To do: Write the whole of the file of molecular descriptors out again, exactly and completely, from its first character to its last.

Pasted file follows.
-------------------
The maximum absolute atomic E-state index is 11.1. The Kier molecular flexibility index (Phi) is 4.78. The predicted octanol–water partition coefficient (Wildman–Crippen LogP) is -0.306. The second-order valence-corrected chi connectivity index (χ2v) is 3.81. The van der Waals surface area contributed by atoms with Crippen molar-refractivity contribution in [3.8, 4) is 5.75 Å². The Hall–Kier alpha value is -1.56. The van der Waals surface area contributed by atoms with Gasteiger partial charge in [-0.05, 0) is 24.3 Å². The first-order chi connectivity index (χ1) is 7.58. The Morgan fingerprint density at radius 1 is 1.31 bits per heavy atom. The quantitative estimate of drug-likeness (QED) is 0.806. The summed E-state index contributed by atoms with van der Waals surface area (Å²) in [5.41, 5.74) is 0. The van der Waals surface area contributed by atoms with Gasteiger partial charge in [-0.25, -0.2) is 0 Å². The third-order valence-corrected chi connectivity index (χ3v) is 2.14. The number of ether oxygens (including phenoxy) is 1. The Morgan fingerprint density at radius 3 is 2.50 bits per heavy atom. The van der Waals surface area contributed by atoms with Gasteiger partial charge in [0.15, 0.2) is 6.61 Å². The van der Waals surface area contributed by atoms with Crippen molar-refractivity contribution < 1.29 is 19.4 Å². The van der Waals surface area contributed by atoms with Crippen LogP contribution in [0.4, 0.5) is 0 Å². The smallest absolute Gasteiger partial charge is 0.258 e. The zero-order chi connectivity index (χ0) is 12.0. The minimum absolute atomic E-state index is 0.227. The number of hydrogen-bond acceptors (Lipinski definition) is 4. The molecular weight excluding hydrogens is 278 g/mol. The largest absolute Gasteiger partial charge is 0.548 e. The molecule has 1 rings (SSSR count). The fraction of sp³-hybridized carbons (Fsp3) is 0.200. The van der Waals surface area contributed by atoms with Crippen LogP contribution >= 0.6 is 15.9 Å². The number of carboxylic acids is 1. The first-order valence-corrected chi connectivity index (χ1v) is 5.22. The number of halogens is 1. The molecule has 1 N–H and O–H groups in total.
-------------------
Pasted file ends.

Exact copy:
The maximum absolute atomic E-state index is 11.1. The Kier molecular flexibility index (Phi) is 4.78. The predicted octanol–water partition coefficient (Wildman–Crippen LogP) is -0.306. The second-order valence-corrected chi connectivity index (χ2v) is 3.81. The van der Waals surface area contributed by atoms with Crippen molar-refractivity contribution in [3.8, 4) is 5.75 Å². The Hall–Kier alpha value is -1.56. The van der Waals surface area contributed by atoms with Gasteiger partial charge in [-0.05, 0) is 24.3 Å². The first-order chi connectivity index (χ1) is 7.58. The Morgan fingerprint density at radius 1 is 1.31 bits per heavy atom. The quantitative estimate of drug-likeness (QED) is 0.806. The summed E-state index contributed by atoms with van der Waals surface area (Å²) in [5.41, 5.74) is 0. The van der Waals surface area contributed by atoms with Gasteiger partial charge in [-0.25, -0.2) is 0 Å². The third-order valence-corrected chi connectivity index (χ3v) is 2.14. The number of ether oxygens (including phenoxy) is 1. The Morgan fingerprint density at radius 3 is 2.50 bits per heavy atom. The van der Waals surface area contributed by atoms with Gasteiger partial charge in [0.15, 0.2) is 6.61 Å². The van der Waals surface area contributed by atoms with Crippen molar-refractivity contribution < 1.29 is 19.4 Å². The van der Waals surface area contributed by atoms with Crippen LogP contribution in [0.4, 0.5) is 0 Å². The smallest absolute Gasteiger partial charge is 0.258 e. The zero-order chi connectivity index (χ0) is 12.0. The minimum absolute atomic E-state index is 0.227. The number of hydrogen-bond acceptors (Lipinski definition) is 4. The molecular weight excluding hydrogens is 278 g/mol. The largest absolute Gasteiger partial charge is 0.548 e. The molecule has 1 rings (SSSR count). The fraction of sp³-hybridized carbons (Fsp3) is 0.200. The van der Waals surface area contributed by atoms with Crippen LogP contribution >= 0.6 is 15.9 Å². The number of carboxylic acids is 1. The first-order valence-corrected chi connectivity index (χ1v) is 5.22. The number of halogens is 1. The molecule has 1 N–H and O–H groups in total.